Band marches to new beat as students attend summer camp to prepare for start of school year

The new school year is almost here and accompanying the return of classes is the return of football, which means the Boulder City High School marching band has already begun its preseason camp to get into shape.

With the first game coming Aug. 26 against Sunrise Mountain, before classes are underway, and an incoming class of freshmen in need of basic training, it is imperative to get everyone into the practice room, out on the field and up to speed, according to James Gillette, band director.

The percussion and color guard members began practicing Aug. 8 while on Monday the rest of the band began to assemble for two weeks of grueling two-a-day practices, with four hours each afternoon performing music in the band room, followed by three hours each evening on the football field.

Once the school semester begins there will only be one evening practice per a week, so a lot of the work must be done now, Gillette said.

“It’s quick, and some of the new students may be a bit overwhelmed at first,” he said. “But our first performance will be next Wednesday for the parents, followed almost immediately by the first game. Then on Monday school will be here.”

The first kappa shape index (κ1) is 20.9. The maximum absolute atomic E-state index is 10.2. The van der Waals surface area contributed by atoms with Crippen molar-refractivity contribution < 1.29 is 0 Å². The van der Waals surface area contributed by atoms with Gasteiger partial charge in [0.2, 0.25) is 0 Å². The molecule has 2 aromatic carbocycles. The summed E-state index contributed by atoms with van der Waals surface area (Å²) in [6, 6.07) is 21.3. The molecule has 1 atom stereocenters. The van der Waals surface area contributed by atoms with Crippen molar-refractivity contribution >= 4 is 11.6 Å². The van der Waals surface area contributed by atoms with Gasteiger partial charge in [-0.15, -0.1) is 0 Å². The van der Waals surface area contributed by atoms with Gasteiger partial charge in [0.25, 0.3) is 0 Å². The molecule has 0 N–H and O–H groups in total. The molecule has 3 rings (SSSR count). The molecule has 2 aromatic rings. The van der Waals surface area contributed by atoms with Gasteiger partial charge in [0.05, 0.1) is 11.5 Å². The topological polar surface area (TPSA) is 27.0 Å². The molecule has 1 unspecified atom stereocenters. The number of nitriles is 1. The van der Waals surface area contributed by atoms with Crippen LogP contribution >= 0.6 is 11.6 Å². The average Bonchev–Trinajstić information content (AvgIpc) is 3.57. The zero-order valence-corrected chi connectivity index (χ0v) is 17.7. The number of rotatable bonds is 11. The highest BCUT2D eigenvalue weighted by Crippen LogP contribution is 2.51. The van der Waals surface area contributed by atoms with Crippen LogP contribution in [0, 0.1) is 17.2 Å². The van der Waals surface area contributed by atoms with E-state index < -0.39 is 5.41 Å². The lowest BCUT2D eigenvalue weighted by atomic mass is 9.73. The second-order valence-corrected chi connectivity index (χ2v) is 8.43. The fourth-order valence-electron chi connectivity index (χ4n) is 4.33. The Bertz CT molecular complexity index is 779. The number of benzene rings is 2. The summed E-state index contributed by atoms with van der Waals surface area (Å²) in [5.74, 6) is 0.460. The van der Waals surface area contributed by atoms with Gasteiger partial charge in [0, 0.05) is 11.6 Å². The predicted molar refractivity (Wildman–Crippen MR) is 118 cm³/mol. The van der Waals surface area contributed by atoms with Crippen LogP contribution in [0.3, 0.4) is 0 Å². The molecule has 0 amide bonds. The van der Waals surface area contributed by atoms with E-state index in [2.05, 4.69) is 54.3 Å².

It was so important to get everyone prepared that information was sent in the mail months ago, and while some students are otherwise occupied or out of town, most of the band is already practicing and ready to go, according to Gillette.

“The freshmen are obviously completely new and many of the rest of the students are out of practice,” Gillette said. “We wanted to make sure everyone had plenty of notice because high school is busy; these kids have a lot of responsibilities and other activities. Boulder City kids do everything.”

Senior Korbin Skordas has been in the marching band since he was a freshman and each year he has been at camp for two weeks before school gets started, though according to him, it is well worth it.

“The camp is really helpful for everyone,” Skordas said. “It gives new people a chance to figure out what’s going on and make some friends, but the most important thing is learning cooperation. If one person is off, it can throw off the entire group, so this helps us all get on the same page.”

Marching band members have has a busy schedule ahead of them as they will attempt to master their routine performing at each home football game and then their competitive season will ensue, featuring five performances around Southern Nevada between Oct. 8 and Nov. 12.

Contact reporter Hunter Terry at hterry@ or call 702-586-6711. Follow him on Twitter @HunterBCReview

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